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I want to create a Python module that works like NumPy. The methods are not only sub-modules in the leaves of the tree from the module source. There is a root module containing many methods that I can call directly, and there are also sub-modules. The problem is the root methods must be defined somewhere. I was thinking to have a directory structure:


Now that I want is for everything inside "core" to be imported into the "module" namespace, as if it were a file, and the contents of were inside this The problem is that module is a directory instead of a file, so how do I define these methods that should sit in the root of the module?

I tried putting "from core import *" inside, but that didn't work. (EDIT: Actually it does.)

Should I have the core methods inside a "" file, and also a module directory? I don't know if that works, but it looks pretty awkward.

share|improve this question
What do you mean by "I tried putting "from core import *" inside, but that didn't work."? What exactly did you try, and what went wrong? You ought to be able to put something like from module.core import Clazz print Clazz() into module/ and see the output (something like <module.core.Clazz object at 0x00BBAA90>) when you import the module. Also remember that from module import * does not import any names that start with an underscore. – Henry Keiter Mar 11 '13 at 20:19
Henry, that works, but after the import you will get "NameError: name 'Clazz' is not defined". I want the contents of to be loaded inside "module" after I do "import module". Importing core inside init (e.g. import module.core as module) appears to work for whatever else is inside the init script, but not in the shell where I imported "module". – dividebyzero Mar 11 '13 at 22:29
I added an answer to clarify. – Henry Keiter Mar 12 '13 at 0:00
up vote 1 down vote accepted

Check out information about the __all__ list. It allows you to define what names are exported.

Tag it as such and you can setup a function to determine what to pull in from your submodules:

    #Whatever introspective code you may want for your modules
    __all__ += submodule.__all__

If you just want the whole damn shabang in module space, here's a way:

$ ipython
In [1]: from foomod import *

In [2]: printbar()
Out[2]: 'Imported from a foreign land'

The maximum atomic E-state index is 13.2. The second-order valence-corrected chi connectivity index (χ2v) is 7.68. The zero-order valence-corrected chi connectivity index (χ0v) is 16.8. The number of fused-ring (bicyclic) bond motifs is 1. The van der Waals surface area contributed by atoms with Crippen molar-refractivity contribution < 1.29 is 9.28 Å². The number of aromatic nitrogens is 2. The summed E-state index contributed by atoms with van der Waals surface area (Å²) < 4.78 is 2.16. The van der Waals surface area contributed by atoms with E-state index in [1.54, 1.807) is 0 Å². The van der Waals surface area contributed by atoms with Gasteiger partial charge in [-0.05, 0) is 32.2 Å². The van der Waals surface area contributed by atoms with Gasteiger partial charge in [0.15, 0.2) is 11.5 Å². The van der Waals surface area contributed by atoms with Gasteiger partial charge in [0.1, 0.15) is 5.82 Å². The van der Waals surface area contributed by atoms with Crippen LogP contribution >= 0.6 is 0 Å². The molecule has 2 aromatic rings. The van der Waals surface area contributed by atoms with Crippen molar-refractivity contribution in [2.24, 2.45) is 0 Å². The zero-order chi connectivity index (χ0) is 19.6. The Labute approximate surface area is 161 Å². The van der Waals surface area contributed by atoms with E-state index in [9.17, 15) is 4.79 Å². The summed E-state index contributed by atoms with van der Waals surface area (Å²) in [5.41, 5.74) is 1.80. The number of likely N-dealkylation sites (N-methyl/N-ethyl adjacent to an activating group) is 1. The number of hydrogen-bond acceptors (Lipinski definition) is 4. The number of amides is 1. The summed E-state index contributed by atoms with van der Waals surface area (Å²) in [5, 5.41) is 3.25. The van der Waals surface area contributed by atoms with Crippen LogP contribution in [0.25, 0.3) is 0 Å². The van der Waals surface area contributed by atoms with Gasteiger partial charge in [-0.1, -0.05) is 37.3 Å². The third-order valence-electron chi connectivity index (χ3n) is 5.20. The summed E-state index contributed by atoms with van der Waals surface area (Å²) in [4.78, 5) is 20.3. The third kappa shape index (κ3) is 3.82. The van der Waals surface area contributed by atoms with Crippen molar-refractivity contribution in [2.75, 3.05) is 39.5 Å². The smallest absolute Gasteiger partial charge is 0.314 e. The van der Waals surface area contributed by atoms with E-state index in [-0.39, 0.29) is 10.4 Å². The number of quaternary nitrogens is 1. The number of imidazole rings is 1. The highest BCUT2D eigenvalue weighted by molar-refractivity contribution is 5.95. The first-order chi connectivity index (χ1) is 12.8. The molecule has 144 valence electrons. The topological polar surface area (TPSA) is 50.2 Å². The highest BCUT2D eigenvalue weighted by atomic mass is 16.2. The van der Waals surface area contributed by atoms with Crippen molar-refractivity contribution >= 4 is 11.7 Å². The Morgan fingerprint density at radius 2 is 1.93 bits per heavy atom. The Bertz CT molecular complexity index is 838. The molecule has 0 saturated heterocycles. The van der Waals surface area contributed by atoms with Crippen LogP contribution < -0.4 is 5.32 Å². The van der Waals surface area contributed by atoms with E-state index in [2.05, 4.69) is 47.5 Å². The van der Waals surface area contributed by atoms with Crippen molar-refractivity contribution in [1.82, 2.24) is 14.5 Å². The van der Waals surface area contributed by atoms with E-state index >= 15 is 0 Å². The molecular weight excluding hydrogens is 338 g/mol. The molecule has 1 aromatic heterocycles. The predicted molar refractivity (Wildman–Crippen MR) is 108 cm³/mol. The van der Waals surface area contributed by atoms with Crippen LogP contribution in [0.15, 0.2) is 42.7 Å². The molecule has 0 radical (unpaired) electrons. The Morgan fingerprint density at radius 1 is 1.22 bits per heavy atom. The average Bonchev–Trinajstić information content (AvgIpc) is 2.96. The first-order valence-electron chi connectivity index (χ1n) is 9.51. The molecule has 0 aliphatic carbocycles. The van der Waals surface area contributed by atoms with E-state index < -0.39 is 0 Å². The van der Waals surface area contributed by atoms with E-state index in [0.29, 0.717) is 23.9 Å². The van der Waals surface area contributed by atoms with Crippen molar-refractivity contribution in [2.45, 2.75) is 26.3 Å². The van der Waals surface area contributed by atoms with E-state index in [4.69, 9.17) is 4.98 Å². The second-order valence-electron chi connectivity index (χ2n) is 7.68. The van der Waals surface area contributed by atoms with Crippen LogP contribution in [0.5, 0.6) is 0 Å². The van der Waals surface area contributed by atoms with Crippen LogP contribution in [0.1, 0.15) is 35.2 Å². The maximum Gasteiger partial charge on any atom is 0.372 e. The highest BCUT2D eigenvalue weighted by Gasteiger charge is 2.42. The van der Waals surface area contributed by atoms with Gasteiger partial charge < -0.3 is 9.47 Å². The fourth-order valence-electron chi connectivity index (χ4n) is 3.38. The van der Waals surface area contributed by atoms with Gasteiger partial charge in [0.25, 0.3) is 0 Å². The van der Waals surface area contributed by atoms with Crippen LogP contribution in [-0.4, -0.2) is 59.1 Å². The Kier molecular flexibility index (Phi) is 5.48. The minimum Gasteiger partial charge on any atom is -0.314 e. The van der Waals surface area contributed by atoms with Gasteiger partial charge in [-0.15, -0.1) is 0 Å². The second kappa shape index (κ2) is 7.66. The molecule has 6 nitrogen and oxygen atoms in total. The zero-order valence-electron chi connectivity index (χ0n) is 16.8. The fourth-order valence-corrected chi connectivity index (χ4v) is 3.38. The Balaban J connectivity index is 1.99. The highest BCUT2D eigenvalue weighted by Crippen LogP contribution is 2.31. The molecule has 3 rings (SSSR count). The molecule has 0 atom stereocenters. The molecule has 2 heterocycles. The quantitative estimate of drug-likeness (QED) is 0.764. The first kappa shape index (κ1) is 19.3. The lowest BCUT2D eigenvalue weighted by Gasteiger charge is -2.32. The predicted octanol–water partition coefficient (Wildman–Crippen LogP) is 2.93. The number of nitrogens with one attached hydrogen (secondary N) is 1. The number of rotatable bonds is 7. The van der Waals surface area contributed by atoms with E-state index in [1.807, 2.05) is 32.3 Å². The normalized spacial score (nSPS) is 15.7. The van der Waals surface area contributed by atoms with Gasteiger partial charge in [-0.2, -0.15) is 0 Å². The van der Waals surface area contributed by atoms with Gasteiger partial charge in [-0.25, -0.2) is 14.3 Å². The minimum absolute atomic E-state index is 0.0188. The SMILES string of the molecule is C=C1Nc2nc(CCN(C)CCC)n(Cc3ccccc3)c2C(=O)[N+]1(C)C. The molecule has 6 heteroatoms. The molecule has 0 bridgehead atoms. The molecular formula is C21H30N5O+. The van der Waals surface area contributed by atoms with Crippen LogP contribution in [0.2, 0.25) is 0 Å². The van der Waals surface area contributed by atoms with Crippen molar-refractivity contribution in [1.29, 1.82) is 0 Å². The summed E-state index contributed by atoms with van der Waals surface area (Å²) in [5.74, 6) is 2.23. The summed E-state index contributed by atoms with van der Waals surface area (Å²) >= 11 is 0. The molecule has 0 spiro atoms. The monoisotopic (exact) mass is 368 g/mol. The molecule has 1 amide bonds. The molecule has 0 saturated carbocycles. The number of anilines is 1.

In [3]: ^D
Do you really want to exit ([y]/n)?
$ ls foomod/ __init__.pyc         core.pyc        submodule
$ grep . foomod/*.py 
foomod/ foomod.core import *
foomod/ printbar():
foomod/     return "Imported from a foreign land"

... and if we make empty:

$ echo > foomod/
$ ipython

In [1]: from foomod import *

In [2]: printbar()
NameError                                 Traceback (most recent call last)
<ipython-input-2-ba5b6693441e> in <module>()
----> 1 printbar()

NameError: name 'printbar' is not defined
share|improve this answer
Hi, Jeff. I'm not sure what you mean, what else do I have to do for that code to work? Is this all that is supposed to go inside module/ The documentation says specifically that all relates to "from module import *"... It actually lists all that should be automatically imported, then? It's not just when you use "from xxx *"? That is a pretty bad way of explaining things in the documentation then. Anyway, I want the contents of core to be part or the module namespace, not just import module.core automatically when module is imported. – dividebyzero Mar 11 '13 at 22:37
@dividebyzero Hopefully this update helps. – Jeff Ferland Mar 11 '13 at 23:13

What I think you want is to be able to do this:


import module
# Do things using routines defined in module.core

What happens when you ask Python to import module is (in a very basic sense), module/ is run, and a module object is created and imported into your namespace. This object (again, very basically) encompasses the things that happened when was run: name definitions and so on. These can be accessed through module.something.

Now, if your setup looks like this:

# module/

from module.core import Clazz
c = Clazz()
print c # Note: demo only! Module-level side-effects are usually a bad idea!

When you import module, you'll see a print statement like this:

<module.core.Clazz object at 0x00BBAA90>

Great. But if you then try to access c, you'll get a NameError:

import module # prints "<module.core.Clazz object at 0x00BBAA90>"
print c # NameError (c is not defined)

This is because you haven't imported c; you've imported module. If instead your entry-point script looks like this:

import module # prints "<module.core.Clazz object at 0x00BBAA90>"
print module.c  # Access c *within module*

Everything will run fine. This will also work fine with from core import * and/or from module import *, but I (and PEP8) advise against that just because it's not very clear what's going on in the script when you start mucking around with wild imports. For clarity:

# module/

def core_func():
    return 1

# module/

from core import *
def mod_func():
    return 2

The above is really pretty much fine, although you might as well make core "private" (rename to _core) to indicate that there's no reason to touch it from outside the package anymore.


from module import *

print core_func() # Prints 1
print mod_func() # Prints 2
share|improve this answer
Well, it worked, thanks! I messed something up the first time I tried it. :/ – dividebyzero Mar 12 '13 at 14:13

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